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More funding for the Bruce II Sports Complex

The Bruce II will receive another $2.9 million in updates, which will help offset the town’s operating costs. – File photo

By Jaymie White Local Journalism Initiative Reporter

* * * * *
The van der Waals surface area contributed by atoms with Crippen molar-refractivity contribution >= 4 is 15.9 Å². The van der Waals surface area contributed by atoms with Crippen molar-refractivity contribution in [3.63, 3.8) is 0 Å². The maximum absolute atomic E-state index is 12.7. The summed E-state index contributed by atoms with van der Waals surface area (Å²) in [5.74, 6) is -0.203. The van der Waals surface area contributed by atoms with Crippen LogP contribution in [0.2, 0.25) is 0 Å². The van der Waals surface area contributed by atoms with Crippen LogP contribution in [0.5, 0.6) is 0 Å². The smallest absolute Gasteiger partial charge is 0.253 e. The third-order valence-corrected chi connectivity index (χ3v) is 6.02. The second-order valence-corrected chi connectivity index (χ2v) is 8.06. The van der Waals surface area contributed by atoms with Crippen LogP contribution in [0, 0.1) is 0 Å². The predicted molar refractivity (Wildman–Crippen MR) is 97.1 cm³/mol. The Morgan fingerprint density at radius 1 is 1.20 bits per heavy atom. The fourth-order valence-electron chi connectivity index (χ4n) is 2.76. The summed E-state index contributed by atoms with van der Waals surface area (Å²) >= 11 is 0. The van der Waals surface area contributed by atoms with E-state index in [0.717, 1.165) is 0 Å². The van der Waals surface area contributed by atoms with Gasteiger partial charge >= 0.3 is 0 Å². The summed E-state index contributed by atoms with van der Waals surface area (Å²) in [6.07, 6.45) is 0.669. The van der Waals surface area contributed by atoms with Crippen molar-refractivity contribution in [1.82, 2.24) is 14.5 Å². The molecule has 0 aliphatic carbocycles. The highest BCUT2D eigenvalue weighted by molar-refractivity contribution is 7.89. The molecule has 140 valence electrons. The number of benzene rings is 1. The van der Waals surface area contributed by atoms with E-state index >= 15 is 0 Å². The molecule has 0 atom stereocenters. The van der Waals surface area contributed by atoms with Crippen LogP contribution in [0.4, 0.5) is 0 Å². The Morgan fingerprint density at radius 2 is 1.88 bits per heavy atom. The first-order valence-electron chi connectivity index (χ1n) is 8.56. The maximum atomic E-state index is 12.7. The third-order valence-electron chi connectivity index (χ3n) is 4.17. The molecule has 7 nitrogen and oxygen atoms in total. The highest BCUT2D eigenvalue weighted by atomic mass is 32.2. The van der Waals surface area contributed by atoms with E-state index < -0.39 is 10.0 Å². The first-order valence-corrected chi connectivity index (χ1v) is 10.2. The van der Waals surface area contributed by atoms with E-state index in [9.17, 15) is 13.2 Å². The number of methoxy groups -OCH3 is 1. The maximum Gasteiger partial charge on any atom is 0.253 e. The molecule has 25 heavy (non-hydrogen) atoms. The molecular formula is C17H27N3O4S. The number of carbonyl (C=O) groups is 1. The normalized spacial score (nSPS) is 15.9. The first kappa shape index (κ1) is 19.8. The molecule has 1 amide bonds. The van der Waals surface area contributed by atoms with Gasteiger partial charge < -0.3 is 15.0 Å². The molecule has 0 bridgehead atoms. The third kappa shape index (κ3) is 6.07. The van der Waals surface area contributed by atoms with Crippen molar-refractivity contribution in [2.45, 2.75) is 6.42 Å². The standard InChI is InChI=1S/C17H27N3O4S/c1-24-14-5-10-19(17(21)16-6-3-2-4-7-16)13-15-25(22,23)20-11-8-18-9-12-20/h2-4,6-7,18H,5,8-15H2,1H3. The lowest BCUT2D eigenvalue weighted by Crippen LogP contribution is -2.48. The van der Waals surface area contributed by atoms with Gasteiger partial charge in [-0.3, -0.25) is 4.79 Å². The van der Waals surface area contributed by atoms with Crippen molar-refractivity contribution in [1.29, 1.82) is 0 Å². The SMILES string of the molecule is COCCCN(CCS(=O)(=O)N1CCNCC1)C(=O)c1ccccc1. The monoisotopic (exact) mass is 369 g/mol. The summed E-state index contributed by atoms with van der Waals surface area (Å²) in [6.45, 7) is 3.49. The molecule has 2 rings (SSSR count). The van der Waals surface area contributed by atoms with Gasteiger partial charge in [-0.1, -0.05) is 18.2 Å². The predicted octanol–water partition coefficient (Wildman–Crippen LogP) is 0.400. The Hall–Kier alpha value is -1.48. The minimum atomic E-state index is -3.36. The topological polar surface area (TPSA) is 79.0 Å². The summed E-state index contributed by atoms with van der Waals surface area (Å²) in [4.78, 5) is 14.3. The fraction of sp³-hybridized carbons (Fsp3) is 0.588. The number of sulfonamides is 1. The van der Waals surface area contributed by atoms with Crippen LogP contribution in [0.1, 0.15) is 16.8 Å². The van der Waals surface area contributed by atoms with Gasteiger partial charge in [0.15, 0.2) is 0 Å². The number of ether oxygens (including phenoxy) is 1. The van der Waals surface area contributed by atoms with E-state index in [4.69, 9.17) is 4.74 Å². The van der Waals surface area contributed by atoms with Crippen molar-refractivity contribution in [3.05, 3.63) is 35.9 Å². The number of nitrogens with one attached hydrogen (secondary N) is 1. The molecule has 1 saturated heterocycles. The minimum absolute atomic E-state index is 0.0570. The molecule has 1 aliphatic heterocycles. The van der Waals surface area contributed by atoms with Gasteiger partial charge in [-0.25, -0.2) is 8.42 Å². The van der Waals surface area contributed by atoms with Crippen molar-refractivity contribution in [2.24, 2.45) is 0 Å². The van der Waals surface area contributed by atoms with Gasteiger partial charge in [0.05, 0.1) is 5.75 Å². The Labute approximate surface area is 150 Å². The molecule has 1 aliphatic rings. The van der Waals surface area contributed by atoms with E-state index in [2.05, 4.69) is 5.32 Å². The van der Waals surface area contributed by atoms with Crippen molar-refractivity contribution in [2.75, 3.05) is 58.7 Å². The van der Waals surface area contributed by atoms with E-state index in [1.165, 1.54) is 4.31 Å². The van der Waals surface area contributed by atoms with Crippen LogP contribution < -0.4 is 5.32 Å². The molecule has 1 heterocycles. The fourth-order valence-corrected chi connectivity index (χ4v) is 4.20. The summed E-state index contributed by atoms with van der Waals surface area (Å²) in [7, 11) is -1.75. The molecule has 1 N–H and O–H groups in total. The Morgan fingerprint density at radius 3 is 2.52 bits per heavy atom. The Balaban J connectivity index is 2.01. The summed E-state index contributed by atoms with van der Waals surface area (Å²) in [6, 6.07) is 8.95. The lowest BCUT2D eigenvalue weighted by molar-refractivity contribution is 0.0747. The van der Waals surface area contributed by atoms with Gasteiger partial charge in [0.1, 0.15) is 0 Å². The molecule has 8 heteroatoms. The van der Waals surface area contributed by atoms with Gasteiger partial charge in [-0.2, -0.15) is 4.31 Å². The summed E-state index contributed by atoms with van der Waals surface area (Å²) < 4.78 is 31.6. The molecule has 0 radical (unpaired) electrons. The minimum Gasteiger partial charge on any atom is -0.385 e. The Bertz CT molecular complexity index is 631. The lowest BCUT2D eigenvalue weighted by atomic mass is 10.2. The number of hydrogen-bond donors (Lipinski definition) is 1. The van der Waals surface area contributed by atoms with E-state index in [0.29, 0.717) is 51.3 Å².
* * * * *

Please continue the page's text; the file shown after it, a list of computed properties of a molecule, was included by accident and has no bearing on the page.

PORT AUX BASQUES – On Aug. 14, MP Gudie Hutchings (Long Range Mountains), Minister of Rural Economic Development and Minister responsible for the Atlantic Canada Opportunities Agency, and Mayor Brian Button announced a joint investment equaling more than $2.9 million to improve energy efficiency at the Bruce II Sports Complex. “We were delighted to announce on behalf of the government of Canada, under the Green Infrastructure and Community Buildings Program, $2.326 million for the Bruce II arena,” said Hutchings. “It’s going to be used for retrofitting, which includes a replacement of windows and roof and a new solar system and upgrades to the lighting and heating system. And when it’s all done, it’s going to reduce their energy consumption by at least 20 per cent.” The federal government is investing $2,326,560 in this project through the Green and Inclusive Community Buildings (GICB) program, and the Town of Port aux Basques is contributing $581,640. According to the news release, the GICB program has a goal of improving the areas where Canadians work, play, live, and gather by helping to make life more affordable, reducing pollution, supporting jobs, and help facilities be more inclusive and accessible while extending their service life. The GICB was created to support Canada’s Strengthened Climate Plan: a Healthy Environment and a Healthy Economy, supporting the Plan’s first pillar through the reduction of greenhouse gas emissions, the increase of energy efficiency, and higher resilience to climate change. It is providing $1.5 billion over five years towards green and accessible retrofits, repairs or upgrades. “Our government is committed to building greener, more resilient communities through our infrastructure investments. The residents of Channel-Port-aux-Basques rely on the Bruce II Sports Centre not just to stay active, but to stay safe during extreme weather events – something which they experienced first-hand during Hurricane Fiona. Today’s investment will ensure this critical facility can continue to serve the community for decades to come,” said Sean Fraser, Minister of Housing, Infrastructure and Communities. “It’s all part of our plan to help everybody, help communities, help individuals and realize we’ve got to do something. Look at these tragic fires, look what’s going on in the Northwest Territories, look what happened here last year, look what just happened in Nova Scotia,” said Hutchings. “Climate change is real. So the idea is how can we help communities and individuals offset and be nicer to Mother Nature? Because I think she’s pretty unhappy right now. By working together, we’ll make a difference.” The investment will serve to fund the replacement of the roof and windows at the Bruce II, the installation of a solar array and upgrades to both the lighting and heating systems, which will contribute to reducing the energy consumption of the facility by an estimated 19.7 per cent and lower the greenhouse gas emissions by 8.2 tonnes each year. “It’ll all probably tie in together with work that we’re already doing,” said Mayor Brian Button. “We’re changing out the systems that are in our facilities from oil to electric, so we’ve got a fair bit of items that we hope that these monies will be used for and it will be very beneficial to the facility. So it’s a very pleasing announcement.” The Bruce II Sports Centre acts as the recreation hub for Port aux Basques and the surrounding areas, with an ice rink, two curling sheets, a six-lane bowling alley, swimming pool, fitness centre, and facilities that can be utilized for meetings, so Button sees the investment as a worthy one. “Right now the Bruce II is the cornerstone of this community. As everybody knows, it’s our recreation hub for the community. It’s used for multiple things and the building is aging, so to try to keep it more in line of energy efficiency and taking care of certain items, any investment that’s made into it is certainly a welcome thing and we’re really pleased with the recent announcement,” said Button. “So we can work at some of the retrofits onto it that will make it more energy efficient, taking care of some of the needs in the building, of things that need to be repaired and upgraded. The age of the building now warrants that type of stuff and we want to make sure that this building is carrying us through the future and lasting for the community and the region because the building, although it’s a community run building for the town of Channel-Port aux Basques, it’s a building that’s used for the entire region as well.” “We all know the great Bruce II is an important part of the Southwest coast, and if we can help reduce the operating cost, that means more money for the town to do other things,” said Hutchings. “We understand the importance of communities, we understand the environment and the economy and community go hand in hand, and that’s what we’re all about, and this is reducing greenhouse gas emissions by eight tons annually. Over eight tons annually, that’s incredible.” Work is already underway at the Bruce II. “We’ve got some work that’s ongoing now that’s piggybacking on other funding, so there’s work now that’s currently ongoing with the energy refit side of things, so that is taking place, it’s already happening,” said Button. “Going from now through this fall we’ll start lining up when the other works will be commencing and taking place. So all of that’s into work now to see when the actual timetable will unfold.” Even though upgrades like this can be quite expensive, the idea of building a new facility instead was never seen as a real option. “There were no thoughts of that at all. We have a state of the art building there,” said Button. “It’s getting older, of course. It opened in ‘96, but it’s still – in all accounts when it comes to this – a sound building. It needs repairs, but that comes with age and trying to keep the building energy efficient as well, which will cut costs and operating costs. As more, newer and better technologies come available you want to be able to commence that and bring that to the forefront as well and bring it into your buildings.” The upgrades are not only going to make the building more energy efficient, it will reduce operating and maintenance costs and taxation for residents as well. “Since the time that that building was built, there’s newer, better, more energy efficient systems and ways of doing things, we want to make sure that you go in that direction which keeps your costs down, which keeps the place affordable and for us, for the community at large, it provides the recreational side of things,” said Button. “Recreation in our community is very important and it’s very important in any community, and we want to make sure that we have the best facilities and we are able to run it as cost efficient as we can.” Hutchings said this investment helps in several ways. “It’s definitely going to help reduce our greenhouse gas emissions and reduce energy consumption, which will have an impact on our carbon footprint, which is what everything’s about,” said Hutchings. “I know it’s trying times for people, and people are concerned about kitchen table issues. But by reducing the costs, the operating costs at the Bruce II arena, people will still be able to go and enjoy the facilities there and spend time with their family and get some exercise and enjoy the facility, and it will cost the town less to operate it. So that’s helping communities and helping people, too.”